Finding your ideal cycling cadence can give you free speed! Yes… I said free speed! Who does not like to go faster with the same amount of effort?
What is Cadence?
Cadence is the amount of times your foot completes a full pedal stroke in one minute (also known as rpm). You can measure this by counting each revolution or you can buy a cycle computer. I personally love all things garmin.
From the month I started cycling I compared myself to a car. You may think that odd… but here is why….
In my car I have a gauge that measures current and average fuel consumption. Every time I drive, my goal is to see how little fuel I can consume. In order to do this, I have to find the “sweet spot” or the speed at which my vehicle travels the most efficiently.
Over thousands of miles I have discovered that my most efficient speed is 42mph in 5th gear at 1700rpm. So… how does this translate to cadence?
At your ideal cadence you will use less energy to travel the same distance at a certain speed. It can be broken down into simple science… Imagine you have to lift 1000 pounds over your head. If you try and do it all at once you will not be able to do it, if you lift it in one pound increments you are likely wasting energy just doing the motion. If you lift the 1000 pounds in 20 pound increments, that might be just right. Cadence is similar, you just have to find what is just right for you.
How do I find my ideal cadence?
It may be a bit obsessive, but you can test yourself with a heart rate monitor (that hopefully came with your cycle computer). I suggest you find a flat stretch of road that takes approximately 10 – 15 minutes to complete. Do a 20 minute warm up and then start one lap at 80rpm, on a different day do one at 85 under the same conditions then again at 90 and so on… try to maintain approximately the same speed and then compare your heart rates. The lap with the lowest heart rate is your ideal cadence.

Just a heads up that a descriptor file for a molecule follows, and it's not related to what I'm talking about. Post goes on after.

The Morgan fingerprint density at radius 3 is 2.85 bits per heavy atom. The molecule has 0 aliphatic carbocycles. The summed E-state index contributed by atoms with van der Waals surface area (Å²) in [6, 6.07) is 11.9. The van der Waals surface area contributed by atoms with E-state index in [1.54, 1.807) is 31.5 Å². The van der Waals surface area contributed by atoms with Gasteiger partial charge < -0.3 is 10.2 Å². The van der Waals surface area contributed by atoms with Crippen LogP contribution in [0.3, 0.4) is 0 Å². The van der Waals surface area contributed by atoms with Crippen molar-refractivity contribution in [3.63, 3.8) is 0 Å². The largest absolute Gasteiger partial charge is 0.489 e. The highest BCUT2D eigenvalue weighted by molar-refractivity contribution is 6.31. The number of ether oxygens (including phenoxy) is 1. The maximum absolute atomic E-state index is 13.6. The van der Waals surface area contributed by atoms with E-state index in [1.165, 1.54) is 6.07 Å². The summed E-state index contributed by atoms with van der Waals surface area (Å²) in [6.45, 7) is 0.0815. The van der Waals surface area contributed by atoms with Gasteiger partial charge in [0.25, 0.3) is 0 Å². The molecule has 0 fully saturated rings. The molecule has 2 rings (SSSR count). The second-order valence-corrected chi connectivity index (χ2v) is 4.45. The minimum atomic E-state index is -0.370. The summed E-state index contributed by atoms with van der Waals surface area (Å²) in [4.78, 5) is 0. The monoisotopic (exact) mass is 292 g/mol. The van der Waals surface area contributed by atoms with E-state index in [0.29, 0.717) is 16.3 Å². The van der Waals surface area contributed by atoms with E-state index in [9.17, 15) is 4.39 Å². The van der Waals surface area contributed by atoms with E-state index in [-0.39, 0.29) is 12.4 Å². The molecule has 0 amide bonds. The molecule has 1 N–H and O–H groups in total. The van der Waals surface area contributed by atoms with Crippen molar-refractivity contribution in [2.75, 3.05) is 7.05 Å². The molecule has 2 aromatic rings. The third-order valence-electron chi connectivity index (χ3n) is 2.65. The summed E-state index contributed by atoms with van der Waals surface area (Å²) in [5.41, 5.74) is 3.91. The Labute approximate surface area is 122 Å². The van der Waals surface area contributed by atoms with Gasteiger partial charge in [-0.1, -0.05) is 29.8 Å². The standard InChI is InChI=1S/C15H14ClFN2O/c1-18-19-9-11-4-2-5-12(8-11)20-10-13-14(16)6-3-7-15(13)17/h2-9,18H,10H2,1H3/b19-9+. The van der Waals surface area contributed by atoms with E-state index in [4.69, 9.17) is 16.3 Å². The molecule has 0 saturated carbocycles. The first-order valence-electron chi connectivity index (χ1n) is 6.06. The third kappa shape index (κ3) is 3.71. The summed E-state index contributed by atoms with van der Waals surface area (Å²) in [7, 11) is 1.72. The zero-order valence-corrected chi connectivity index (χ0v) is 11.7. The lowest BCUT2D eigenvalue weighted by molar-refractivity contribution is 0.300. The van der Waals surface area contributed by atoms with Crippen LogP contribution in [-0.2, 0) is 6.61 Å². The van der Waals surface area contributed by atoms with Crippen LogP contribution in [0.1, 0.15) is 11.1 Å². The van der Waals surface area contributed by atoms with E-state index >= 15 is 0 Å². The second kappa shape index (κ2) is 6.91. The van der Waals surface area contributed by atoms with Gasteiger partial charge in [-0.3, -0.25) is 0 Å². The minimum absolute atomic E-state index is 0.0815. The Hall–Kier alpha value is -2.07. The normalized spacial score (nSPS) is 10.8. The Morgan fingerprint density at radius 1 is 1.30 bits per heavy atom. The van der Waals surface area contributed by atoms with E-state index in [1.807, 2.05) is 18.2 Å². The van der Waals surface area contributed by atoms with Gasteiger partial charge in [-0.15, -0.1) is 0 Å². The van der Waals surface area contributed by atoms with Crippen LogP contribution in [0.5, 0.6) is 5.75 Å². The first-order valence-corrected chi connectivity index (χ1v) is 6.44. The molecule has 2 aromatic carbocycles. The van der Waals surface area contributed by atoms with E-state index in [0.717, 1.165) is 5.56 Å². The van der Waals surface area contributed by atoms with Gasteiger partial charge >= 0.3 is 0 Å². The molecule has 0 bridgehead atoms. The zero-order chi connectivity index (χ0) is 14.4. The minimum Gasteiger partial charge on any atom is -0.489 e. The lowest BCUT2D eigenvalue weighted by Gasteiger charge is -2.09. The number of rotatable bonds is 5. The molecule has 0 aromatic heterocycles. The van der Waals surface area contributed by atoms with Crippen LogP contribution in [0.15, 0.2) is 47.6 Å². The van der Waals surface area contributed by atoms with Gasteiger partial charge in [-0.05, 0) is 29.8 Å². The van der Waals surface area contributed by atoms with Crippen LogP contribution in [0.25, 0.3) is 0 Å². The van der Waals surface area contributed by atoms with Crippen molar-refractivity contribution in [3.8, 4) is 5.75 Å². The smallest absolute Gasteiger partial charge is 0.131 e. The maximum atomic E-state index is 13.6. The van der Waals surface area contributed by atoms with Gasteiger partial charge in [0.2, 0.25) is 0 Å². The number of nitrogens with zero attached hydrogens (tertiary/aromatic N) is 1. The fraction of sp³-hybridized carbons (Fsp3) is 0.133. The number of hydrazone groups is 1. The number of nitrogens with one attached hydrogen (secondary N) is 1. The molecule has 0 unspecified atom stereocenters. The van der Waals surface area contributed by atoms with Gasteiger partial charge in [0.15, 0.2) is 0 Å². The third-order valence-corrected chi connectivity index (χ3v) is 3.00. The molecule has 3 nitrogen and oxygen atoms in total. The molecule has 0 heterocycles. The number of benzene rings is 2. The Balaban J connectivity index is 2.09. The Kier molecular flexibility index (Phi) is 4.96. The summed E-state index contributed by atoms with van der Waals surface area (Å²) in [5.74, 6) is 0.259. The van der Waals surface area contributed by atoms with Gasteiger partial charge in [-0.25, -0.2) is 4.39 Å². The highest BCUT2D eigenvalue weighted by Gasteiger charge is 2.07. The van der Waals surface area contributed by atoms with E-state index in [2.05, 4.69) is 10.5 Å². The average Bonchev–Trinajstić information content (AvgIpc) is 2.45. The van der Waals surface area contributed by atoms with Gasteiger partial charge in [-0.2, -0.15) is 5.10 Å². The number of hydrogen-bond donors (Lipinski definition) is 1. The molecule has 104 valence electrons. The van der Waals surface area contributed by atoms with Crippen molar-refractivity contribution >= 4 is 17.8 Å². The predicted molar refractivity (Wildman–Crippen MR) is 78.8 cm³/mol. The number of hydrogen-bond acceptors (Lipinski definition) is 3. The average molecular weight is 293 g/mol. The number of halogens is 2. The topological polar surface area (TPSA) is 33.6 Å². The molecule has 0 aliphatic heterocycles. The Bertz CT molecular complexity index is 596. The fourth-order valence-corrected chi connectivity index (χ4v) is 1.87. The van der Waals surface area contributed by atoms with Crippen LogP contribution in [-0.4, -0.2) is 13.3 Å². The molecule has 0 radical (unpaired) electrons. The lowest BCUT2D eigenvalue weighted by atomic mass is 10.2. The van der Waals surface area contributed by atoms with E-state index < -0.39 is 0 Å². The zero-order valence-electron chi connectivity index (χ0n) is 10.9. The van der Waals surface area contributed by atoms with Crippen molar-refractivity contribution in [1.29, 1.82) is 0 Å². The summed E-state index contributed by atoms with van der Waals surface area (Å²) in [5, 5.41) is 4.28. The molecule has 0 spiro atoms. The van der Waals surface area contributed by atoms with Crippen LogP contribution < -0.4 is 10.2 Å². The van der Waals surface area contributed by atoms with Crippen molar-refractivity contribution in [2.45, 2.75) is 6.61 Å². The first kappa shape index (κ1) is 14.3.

When I began cycling I was quite obsessed with cadence, it was one of the only things I had showing on my cycle computer. As I continued to cycle and increase my fitness I focused on this less and less. If you listen to your body it will know what your ideal cadence is. I now know within a couple of rpms when I should shift up or down.
As you continue to cycle more and more your cadence will likely increase along with your fitness, so just because your ideal cadence was 85 two months ago does not mean it is your ideal now. Try to listen to your body.
What is the suggested cadence?
There is no hard set and fast rule on ideal cadence, and it actually depends on what kind of cycling you are doing, body type and fitness level.
In a criterium race you want to have a higher cadence (90-100rpm) than in a time trial (80-90rpm). A higher cadence in a criterium allows you to accelerate faster out of a corner or respond to an attack, where as in a time trial you are focused on power and not on attacks. In mountain biking you want a low cadence because a high cadence causes you to get bounced around on rocky and uneven terrain.
If you plan on endurance cycling the suggested cadence is between 85 to 100. My first attempt at an endurance ride my cadence was an average of 78 for the entire ride… (actually… I didn’t finish… I got off my bike deflated my front tire and called my sister to come pick me up due to the “mechanical difficulties” I was having).
My cadence was low due to my fitness level and my dumb testosterone male thinking of: slower cadence = more power = faster. In reality the equation looked more like: slower cadence = using more energy and cooking the legs = bonking.
My last endurance ride of 112 miles was at an average cadence of 97. (This is on the high end of recommended cadence… but it is my ideal cadence) You will continue to adapt so do not feel discouraged if your cadence is low, as you can see, it will progress.
Find some free speed by finding your ideal cadence cycling and save energy!